Someone sent this document today and highlighted this statement, “The evidence of the effectiveness of MAT is overwhelmingly positive. 115, 116, 117”
That statement provides 3 sources:
115 Addiction Treatment Forum. MAT with Methadone or Burprenorphine: Assessing the Evidence for Effectiveness. February 10, 2014. http://atforum.com/2014/02/mat-with-methadone-orbuprenorphine-assessing-the-evidence-for-effectiveness/. Accessed October 31, 2016.
116 Fullerton CA, Kim M, Thomas CP, et al. Medication-assisted treatment with methadone: assessing the evidence. Psychiatric Services. 2014 Feb 1;65(2):146-57. doi: 10.1176/appi.ps.201300235.
117 Thomas CP, Fullerton CA, Kim M, et al. Medication-assisted treatment with buprenorphine: Assessing the Evidence. Psychiatric Services. 2014 Feb 1;65(2):158-70. doi: 10. 1176/appi.ps.201300256
The first source, 115, really just introduces and refers to the other two sources, 116 and 117. It may be worth noting that the word “recovery” appears zero times in each of the two articles.
I have not reviewed the second source, 116, but will try to do so in an upcoming post. However, the authors summarize the post with this table:
The third source, 117, was reviewed in a previous series of posts. I’ll re-post the first in that series below.
A closer look at the evidence
Thomas CP, Fullerton CA, Kim M, et al. Medication-assisted treatment with buprenorphine: Assessing the Evidence. Psychiatric Services in Advance. November 18, 2013; doi: 10.1176/appi.ps.201300256.
This meta-analysis provides a review of the 19 studies and a summary of each.
Let’s look at the studies. Some of them consider the effects of various doses and other factors. I’m just going to report on the outcomes above.
The summary reports “fewer positive urine drug screens”. I wanted a little more info, so I went to the original study. It doesn’t report exact percentages, but I found this graphic.
So, it looks like approximately 70-75% of male subjects receiving buprenorphine tested positive for opioids and about 90% of female subjects tested positive.
This study compared buprenorphine vs high-dose methadone vs low-dose methadone and it was a year long (that’s really good!). Here’s the summary: “At 26 and 52 weeks, the high-dose MMT group had better retention (31% versus 20% at 52 weeks, p=.009) and less opioid use (p=.002) than the low-dose MMT or fixed-dose BMT groups.”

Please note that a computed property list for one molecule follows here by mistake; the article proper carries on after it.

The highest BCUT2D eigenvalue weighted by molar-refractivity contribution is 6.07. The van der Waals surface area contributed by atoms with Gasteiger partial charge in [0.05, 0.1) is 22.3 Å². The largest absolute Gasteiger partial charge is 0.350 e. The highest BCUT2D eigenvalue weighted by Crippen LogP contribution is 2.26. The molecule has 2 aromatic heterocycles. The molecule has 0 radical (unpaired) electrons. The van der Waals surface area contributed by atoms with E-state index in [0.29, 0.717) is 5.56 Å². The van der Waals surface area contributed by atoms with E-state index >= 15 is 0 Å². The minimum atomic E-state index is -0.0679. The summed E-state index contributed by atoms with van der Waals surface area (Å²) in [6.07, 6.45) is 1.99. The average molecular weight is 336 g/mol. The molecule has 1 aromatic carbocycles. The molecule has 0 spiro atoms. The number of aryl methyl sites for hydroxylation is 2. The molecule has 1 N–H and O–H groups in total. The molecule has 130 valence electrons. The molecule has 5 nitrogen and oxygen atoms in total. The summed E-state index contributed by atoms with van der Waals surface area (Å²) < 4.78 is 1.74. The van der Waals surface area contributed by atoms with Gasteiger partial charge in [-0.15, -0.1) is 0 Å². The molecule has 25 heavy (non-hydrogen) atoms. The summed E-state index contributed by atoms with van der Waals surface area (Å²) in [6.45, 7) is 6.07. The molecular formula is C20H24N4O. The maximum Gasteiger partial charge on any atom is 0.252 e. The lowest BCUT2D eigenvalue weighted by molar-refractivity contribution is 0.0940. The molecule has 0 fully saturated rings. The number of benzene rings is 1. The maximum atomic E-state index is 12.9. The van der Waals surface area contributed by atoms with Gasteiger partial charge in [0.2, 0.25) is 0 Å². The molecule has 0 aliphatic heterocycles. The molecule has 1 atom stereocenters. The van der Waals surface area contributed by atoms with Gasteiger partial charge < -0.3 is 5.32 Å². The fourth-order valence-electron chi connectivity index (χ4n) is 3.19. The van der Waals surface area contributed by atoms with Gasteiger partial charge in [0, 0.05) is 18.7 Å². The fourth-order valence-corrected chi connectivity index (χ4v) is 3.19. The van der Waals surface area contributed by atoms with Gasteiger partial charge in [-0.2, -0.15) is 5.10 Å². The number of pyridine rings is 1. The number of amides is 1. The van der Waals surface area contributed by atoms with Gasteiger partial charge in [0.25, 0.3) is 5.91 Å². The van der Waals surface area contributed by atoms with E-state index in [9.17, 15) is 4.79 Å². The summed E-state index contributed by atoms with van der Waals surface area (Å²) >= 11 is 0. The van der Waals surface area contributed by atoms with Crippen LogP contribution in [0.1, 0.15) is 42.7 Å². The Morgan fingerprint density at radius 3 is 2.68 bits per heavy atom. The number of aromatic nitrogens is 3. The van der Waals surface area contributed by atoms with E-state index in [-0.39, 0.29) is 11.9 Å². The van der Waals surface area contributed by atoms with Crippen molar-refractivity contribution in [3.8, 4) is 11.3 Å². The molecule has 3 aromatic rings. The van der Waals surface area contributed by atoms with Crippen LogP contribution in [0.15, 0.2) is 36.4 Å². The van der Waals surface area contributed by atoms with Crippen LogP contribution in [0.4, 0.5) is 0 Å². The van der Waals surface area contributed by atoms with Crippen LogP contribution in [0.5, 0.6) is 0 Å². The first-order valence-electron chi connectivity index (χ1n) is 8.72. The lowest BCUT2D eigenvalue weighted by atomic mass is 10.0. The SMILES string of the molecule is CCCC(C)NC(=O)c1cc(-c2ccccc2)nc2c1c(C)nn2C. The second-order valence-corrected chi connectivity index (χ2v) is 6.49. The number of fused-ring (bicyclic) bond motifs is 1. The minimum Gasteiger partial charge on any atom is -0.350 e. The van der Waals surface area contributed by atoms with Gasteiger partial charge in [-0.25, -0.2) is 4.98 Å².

So, high-dose methadone lost 69% of the patients, while buprenorphine and low-dose methadone lost 80% of the patients.
I was curious about “less opioid use” and went to the original study. The researchers did drug screens for opioids and other drugs. “Urine samples were considered to be opioid-free if the test reading was less than 300 mg/mL.” For patients that were retained for all 52 weeks there were 156 drug tests. This outcome was measured by giving 1 point for each opioid-free test. A single patient got 156 points. The median scores were 59 for high-dose methadone, 16 for buprenorphine, and 24 for low-dose methadone.
This study compared different doses of buprenorphine. “For retention, 40% in 1-mg group completed treatment, 51% in 4-mg group, 52% in 8-mg group, and 61% in 16-mg group.” 61% retention sounds more encouraging, but over what period of time? Unfortunately, it’s only 16 weeks long.
The summary also reported that the “8-mg group had significantly fewer positive screens than the 1-mg group”. This got me curious about these drug use outcomes.
Here’s what I found:
- “42% (306/736) failed to contribute a single urine negative for opioids”
- “36% (68/188) of the 8 mg group” failed to contribute a single urine negative for opioids
- “Not a single patient contributed the full complement of negative urines”
- “only 18% (132/736) provided more than 24 negative urines” (i.e. 50% of the maximum possible)
The original study also had the following sentence, “Acceptance of the efficacy of buprenorphine as a maintenance treatment has to be tempered by the reality that the drug use status of many patients will not be altered by buprenorphine.”
This study compared buprenorphine maintenance in a primary care setting vs buprenorphine delivered in a methadone clinic. The study is short (12 weeks) and small (23 subjects per treatment condition).
Here’s the summary: “A trend toward higher retention at 12 weeks was noted in the primary care setting (78% versus 52%, p=.06). Patients in that setting had significantly lower rates of illicit opioid use as measured by urine drug tests (63% versus 85%, p,.01) but no difference in rates of cocaine use.”
78% retention is great, but it’s only for 12 weeks.
And, the better outcome for drug use was 63% of drug screens being positive for opioids. (I went to the original paper and found that 30.5-38.5% of tests were positive for cocaine.)
The closest they came to measuring abstinence was this, “The proportion of patients who achieved 3 or more consecutive weeks of abstinence from opioids, as determined by thrice weekly urine toxicology testing, was also higher in the primary care setting (44%, 10 of 23) than in the drug treatment setting (13%).”
Note: This is not an argument against access to any kind of care. It’s just a push for good informed consent that empowers patients to advocate and choose for themselves.
Other posts in this series